This article was originally published on the ABC website Sunday 24th March 2019
By Francis Sullivan
Many have asked whether the Catholic Church can survive the shock of the conviction of Cardinal George Pell and the impact on its credibility, even utility.
Yet to assume that the institution is exclusively the Church is to miss the point: Cardinal Pell has been sentenced, not Australia’s Catholics.
Believers, and those who identify with the Catholic faith tradition, are the real Church. The institution is but an organised mechanism to give expression to some of that believing community’s social and practical activities.
For the Church to survive, its members need to take responsibility for their future.
The clerical caste has failed us in its mismanagement of the abuse scandal. The protectionism and closed shop mentality that comes with clericalism is a curse for my Church.
Too many clerics have been too self-interested to seek the health of the Church above their own sense of entitlement and advancement. Organisationally they hold all the cards.
What should be done now?
The Australian bishops must act. They are accountable only to the Pope and he is struggling to get on top of the issue.
They should voluntarily subject themselves to a transparent accountable mechanism that is not run by clerics. They must not use Canon Law as an excuse to avoid being accountable to both the Catholic and wider communities.
It is time for an independent body, perhaps an ombudsman model, to oversee the cultural reform of the Australian Church and the performance of bishops.
This body needs to be separate from the hierarchy, conducted under accepted public service principles and staffed by experts in fields of governance, cultural anthropology and ecclesiology.
The bishops have instigated a Church-wide future directions dialogue within the Catholic community. Known as a Plenary Council, it is an important initiative but risks being clouded by perceptions of overt clerical control. To date, only bishops chair the important forums and only bishops and male clergy have full voting rights. Anywhere else in society this would be a “no-brainer”. The medieval patriarchy of the institution is starkly out of touch.
The lay community deserve a potent say and a mechanism to have it heard.
Serious proposals for innovated governance that provides mutual roles for lay and clerical appointments must be placed on the table. This is best practice in our society and the institution should reflect what is increasingly seen as common sense.
Urgent pastoral aspirations of Catholics, like access to communion for the divorced and meaningful ministry to the LGBTI community, must no longer be quashed by legalisms. Too often the Church has presented itself as a bulwark against changes in society and in turn become judgemental to the point of ostracising decent people of good will.
An expansion of formal ministry roles, such a women deacons and married clergy, needs open and genuine discussion. Bolstering declining vocations to the priesthood using men from the developing world is a far from satisfactory solution for a cosmopolitan, diverse society such as our own. Parishioners must have a direct say in the merit appointments of priests and bishops. Directors of diocesan boards and trustees of Church assets must include equal numbers of lay and clergy. This will instil better accountabilities and less opaque processes and protocols. The veto decisions taken by bishops over a range of financial and human resourcing issues must be transparently reported.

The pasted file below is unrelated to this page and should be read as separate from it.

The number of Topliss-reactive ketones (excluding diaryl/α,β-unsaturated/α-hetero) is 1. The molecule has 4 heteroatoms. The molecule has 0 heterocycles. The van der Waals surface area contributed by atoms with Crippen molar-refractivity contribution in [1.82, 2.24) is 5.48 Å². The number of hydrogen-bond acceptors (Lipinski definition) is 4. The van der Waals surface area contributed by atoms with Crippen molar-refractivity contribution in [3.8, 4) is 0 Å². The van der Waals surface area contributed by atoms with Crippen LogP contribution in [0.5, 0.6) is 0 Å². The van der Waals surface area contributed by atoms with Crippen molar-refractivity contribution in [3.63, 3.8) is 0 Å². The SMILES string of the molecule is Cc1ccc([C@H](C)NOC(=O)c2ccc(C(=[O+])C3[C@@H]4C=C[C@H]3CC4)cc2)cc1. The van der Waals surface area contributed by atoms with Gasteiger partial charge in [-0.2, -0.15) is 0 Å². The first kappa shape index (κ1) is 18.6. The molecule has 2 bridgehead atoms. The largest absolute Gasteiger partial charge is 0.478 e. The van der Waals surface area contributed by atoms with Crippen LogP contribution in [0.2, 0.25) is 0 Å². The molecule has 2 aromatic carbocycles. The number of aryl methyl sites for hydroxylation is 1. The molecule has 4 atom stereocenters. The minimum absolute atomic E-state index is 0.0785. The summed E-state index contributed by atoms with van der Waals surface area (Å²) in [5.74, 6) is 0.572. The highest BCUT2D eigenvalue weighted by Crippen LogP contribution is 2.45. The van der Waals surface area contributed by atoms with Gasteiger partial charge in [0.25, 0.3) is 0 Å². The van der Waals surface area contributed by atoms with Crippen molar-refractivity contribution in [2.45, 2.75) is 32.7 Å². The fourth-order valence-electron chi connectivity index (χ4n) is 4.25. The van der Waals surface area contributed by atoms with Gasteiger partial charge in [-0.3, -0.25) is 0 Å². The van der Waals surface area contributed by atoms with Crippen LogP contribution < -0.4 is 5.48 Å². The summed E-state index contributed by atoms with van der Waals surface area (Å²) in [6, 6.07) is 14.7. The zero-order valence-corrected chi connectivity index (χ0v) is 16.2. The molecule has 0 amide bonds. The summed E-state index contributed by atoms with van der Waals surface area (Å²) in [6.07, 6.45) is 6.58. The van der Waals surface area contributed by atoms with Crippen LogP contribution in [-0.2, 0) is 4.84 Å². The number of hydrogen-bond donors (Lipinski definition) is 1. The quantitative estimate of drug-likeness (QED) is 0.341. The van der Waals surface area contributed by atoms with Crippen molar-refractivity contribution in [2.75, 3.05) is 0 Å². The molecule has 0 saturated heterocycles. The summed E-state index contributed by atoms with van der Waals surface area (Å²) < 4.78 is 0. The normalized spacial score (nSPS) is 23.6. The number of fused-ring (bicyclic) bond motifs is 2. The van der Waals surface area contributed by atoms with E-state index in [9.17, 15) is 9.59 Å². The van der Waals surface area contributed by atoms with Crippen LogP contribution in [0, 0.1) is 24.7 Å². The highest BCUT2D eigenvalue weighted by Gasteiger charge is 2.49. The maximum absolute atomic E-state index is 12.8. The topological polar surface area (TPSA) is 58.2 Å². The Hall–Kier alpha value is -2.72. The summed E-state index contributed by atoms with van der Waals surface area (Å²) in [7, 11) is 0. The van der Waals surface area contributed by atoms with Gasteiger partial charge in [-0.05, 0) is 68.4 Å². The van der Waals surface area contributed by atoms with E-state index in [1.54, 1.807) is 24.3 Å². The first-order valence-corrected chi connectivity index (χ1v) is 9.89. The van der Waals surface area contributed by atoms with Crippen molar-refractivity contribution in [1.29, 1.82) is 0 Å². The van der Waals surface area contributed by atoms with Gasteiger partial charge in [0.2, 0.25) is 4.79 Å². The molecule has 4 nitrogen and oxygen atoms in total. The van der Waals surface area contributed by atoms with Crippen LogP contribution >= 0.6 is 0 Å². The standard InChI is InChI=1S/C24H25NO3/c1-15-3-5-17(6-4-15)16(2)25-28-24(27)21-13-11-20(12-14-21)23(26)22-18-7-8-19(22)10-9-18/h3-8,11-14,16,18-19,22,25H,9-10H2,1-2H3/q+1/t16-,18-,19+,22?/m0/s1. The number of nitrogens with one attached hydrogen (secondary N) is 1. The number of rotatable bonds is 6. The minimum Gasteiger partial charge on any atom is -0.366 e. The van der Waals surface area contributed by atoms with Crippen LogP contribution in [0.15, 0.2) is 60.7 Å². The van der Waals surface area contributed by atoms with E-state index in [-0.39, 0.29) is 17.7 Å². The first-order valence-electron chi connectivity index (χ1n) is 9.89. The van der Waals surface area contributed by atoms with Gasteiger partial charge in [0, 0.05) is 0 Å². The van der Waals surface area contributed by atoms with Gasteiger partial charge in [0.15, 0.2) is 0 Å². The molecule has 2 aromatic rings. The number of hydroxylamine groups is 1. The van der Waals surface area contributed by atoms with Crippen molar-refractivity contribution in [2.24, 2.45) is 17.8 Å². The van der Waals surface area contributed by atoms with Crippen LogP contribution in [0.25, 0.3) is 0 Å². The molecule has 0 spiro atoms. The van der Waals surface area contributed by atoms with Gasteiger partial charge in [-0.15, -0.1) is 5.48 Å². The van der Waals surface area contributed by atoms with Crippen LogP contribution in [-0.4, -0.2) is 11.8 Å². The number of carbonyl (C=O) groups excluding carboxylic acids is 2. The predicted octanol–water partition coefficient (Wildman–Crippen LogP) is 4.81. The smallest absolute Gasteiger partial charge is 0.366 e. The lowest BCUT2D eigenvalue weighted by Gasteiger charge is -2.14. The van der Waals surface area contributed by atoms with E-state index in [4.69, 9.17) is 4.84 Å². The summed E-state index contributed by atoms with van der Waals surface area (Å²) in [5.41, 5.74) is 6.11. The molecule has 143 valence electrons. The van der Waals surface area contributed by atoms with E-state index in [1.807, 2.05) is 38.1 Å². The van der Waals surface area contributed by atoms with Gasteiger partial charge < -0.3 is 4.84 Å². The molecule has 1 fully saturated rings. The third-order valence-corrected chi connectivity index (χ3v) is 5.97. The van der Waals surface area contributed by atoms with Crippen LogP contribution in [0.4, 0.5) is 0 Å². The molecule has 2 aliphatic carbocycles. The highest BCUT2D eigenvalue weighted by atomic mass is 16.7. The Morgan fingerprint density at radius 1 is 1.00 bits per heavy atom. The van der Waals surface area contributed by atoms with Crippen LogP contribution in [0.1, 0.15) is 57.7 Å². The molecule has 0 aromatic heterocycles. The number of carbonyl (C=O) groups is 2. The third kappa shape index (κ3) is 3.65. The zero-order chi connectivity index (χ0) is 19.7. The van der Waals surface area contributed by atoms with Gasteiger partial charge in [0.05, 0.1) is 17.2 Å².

None of this is rocket science. But for too long it has been resisted by the bishops as if these changes somehow threaten the tenets of the faith. In fact, they may well infuse the practice of the faith and make it more relevant and vibrant.
The upshot has seen a steady decline in attendances at mass and a growing indifference by the young to formalised Catholic practice. Not great KPIs for any organisation.
Perhaps most pressing is raising the voice of the members of the institution. So many Catholics have become disillusioned, sadly, even disaffected to the point of disinterest.
If they wish to be heard, they should lead by example.
The impact on Catholic parishioners like me
I was shocked by the Pell verdict. I still feel its impact on me as a declared Catholic with a deep commitment to my Church. This gives rise to tensions that I struggle with and I know that I am not alone in this.
At the same time, I have hope.
This is not some kind of romantic avoidance of reality, but the opposite: my hope is based on a confidence that to be Catholic means to be a part of a community that continually seeks to give personal faith a way to articulate with reason and understanding.
A set of life skills in a way. A disposition that helps me embrace life, its challenges and joys and make sense of things in confused moments.
This is the dynamism of being involved in a faith community steeped in a tradition of spiritual and intellectual discernment. It is not an ideological or merely doctrinal straightjacket.
Rather it is more akin to an impassioned search that involves a belief that life has a transcendent purpose, that the rational is not always sufficient and that mystery is a window into the depths of human consciousness that leaves residues of wonder, surprise and enlightenment.
It is this spirit that animates being a Church. It is the foundation for an institution and for those who lead and work in it.
It nurtures believers and seekers alike. It enables wisdom to come to the fore, especially through crisis.
Francis Sullivan is the former CEO of the Catholic Church in Australia’s Truth, Justice and Healing Council.